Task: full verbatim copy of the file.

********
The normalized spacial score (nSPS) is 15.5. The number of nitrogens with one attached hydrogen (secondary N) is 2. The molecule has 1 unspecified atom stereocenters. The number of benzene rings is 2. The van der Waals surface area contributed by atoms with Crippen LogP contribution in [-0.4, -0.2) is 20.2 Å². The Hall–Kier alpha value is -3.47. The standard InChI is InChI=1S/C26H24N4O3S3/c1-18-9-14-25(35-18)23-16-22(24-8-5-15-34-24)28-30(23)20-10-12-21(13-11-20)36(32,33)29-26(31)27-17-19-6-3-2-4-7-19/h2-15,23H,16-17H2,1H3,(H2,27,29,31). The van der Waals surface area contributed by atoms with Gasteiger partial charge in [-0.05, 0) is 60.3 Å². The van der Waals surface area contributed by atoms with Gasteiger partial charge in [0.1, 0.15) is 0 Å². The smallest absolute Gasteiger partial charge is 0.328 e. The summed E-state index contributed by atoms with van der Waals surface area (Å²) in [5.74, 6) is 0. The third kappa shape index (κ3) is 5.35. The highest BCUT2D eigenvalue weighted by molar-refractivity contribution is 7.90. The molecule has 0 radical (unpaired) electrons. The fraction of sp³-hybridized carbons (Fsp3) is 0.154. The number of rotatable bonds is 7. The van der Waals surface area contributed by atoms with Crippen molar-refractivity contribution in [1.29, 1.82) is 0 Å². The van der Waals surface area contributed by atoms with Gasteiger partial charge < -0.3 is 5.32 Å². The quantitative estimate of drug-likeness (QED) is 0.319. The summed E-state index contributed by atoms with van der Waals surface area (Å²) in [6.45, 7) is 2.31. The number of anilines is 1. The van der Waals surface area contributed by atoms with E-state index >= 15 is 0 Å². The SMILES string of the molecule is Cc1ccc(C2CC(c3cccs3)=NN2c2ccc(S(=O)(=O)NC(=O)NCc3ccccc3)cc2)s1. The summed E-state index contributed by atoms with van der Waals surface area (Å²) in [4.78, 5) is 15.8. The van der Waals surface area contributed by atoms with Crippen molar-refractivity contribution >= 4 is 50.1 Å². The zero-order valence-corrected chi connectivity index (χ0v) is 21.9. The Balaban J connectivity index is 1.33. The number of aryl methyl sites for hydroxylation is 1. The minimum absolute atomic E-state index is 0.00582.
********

The normalized spacial score (nSPS) is 15.5. The number of nitrogens with one attached hydrogen (secondary N) is 2. The molecule has 1 unspecified atom stereocenters. The number of benzene rings is 2. The van der Waals surface area contributed by atoms with Crippen LogP contribution in [-0.4, -0.2) is 20.2 Å². The Hall–Kier alpha value is -3.47. The standard InChI is InChI=1S/C26H24N4O3S3/c1-18-9-14-25(35-18)23-16-22(24-8-5-15-34-24)28-30(23)20-10-12-21(13-11-20)36(32,33)29-26(31)27-17-19-6-3-2-4-7-19/h2-15,23H,16-17H2,1H3,(H2,27,29,31). The van der Waals surface area contributed by atoms with Gasteiger partial charge in [-0.05, 0) is 60.3 Å². The van der Waals surface area contributed by atoms with Gasteiger partial charge in [0.1, 0.15) is 0 Å². The smallest absolute Gasteiger partial charge is 0.328 e. The summed E-state index contributed by atoms with van der Waals surface area (Å²) in [5.74, 6) is 0. The third kappa shape index (κ3) is 5.35. The highest BCUT2D eigenvalue weighted by molar-refractivity contribution is 7.90. The molecule has 0 radical (unpaired) electrons. The fraction of sp³-hybridized carbons (Fsp3) is 0.154. The number of rotatable bonds is 7. The van der Waals surface area contributed by atoms with Crippen molar-refractivity contribution in [1.29, 1.82) is 0 Å². The van der Waals surface area contributed by atoms with Gasteiger partial charge < -0.3 is 5.32 Å². The quantitative estimate of drug-likeness (QED) is 0.319. The summed E-state index contributed by atoms with van der Waals surface area (Å²) in [6.45, 7) is 2.31. The number of anilines is 1. The van der Waals surface area contributed by atoms with E-state index >= 15 is 0 Å². The SMILES string of the molecule is Cc1ccc(C2CC(c3cccs3)=NN2c2ccc(S(=O)(=O)NC(=O)NCc3ccccc3)cc2)s1. The summed E-state index contributed by atoms with van der Waals surface area (Å²) in [4.78, 5) is 15.8. The van der Waals surface area contributed by atoms with Crippen molar-refractivity contribution >= 4 is 50.1 Å². The zero-order valence-corrected chi connectivity index (χ0v) is 21.9. The Balaban J connectivity index is 1.33. The number of aryl methyl sites for hydroxylation is 1. The minimum absolute atomic E-state index is 0.00582.